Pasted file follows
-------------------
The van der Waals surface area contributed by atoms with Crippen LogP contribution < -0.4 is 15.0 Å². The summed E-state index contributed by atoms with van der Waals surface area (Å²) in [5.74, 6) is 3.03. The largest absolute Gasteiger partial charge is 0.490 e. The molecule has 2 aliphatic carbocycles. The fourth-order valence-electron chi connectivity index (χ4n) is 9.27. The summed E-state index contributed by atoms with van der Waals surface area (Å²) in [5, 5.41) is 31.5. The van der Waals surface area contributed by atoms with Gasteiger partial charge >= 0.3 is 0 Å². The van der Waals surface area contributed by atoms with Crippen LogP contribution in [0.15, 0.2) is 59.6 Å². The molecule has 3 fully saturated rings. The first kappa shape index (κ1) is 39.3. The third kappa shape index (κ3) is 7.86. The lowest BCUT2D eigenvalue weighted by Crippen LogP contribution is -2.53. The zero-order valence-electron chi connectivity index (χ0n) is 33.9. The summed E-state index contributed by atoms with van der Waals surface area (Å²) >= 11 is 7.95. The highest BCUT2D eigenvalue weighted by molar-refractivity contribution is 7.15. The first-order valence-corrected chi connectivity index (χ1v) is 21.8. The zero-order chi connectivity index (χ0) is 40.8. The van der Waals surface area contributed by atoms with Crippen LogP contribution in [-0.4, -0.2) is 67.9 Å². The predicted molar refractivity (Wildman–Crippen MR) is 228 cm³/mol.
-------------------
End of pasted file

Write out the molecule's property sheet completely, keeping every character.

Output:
The van der Waals surface area contributed by atoms with Crippen LogP contribution < -0.4 is 15.0 Å². The summed E-state index contributed by atoms with van der Waals surface area (Å²) in [5.74, 6) is 3.03. The largest absolute Gasteiger partial charge is 0.490 e. The molecule has 2 aliphatic carbocycles. The fourth-order valence-electron chi connectivity index (χ4n) is 9.27. The summed E-state index contributed by atoms with van der Waals surface area (Å²) in [5, 5.41) is 31.5. The van der Waals surface area contributed by atoms with Gasteiger partial charge >= 0.3 is 0 Å². The van der Waals surface area contributed by atoms with Crippen LogP contribution in [0.15, 0.2) is 59.6 Å². The molecule has 3 fully saturated rings. The first kappa shape index (κ1) is 39.3. The third kappa shape index (κ3) is 7.86. The lowest BCUT2D eigenvalue weighted by Crippen LogP contribution is -2.53. The zero-order valence-electron chi connectivity index (χ0n) is 33.9. The summed E-state index contributed by atoms with van der Waals surface area (Å²) >= 11 is 7.95. The highest BCUT2D eigenvalue weighted by molar-refractivity contribution is 7.15. The first-order valence-corrected chi connectivity index (χ1v) is 21.8. The zero-order chi connectivity index (χ0) is 40.8. The van der Waals surface area contributed by atoms with Crippen LogP contribution in [-0.4, -0.2) is 67.9 Å². The predicted molar refractivity (Wildman–Crippen MR) is 228 cm³/mol.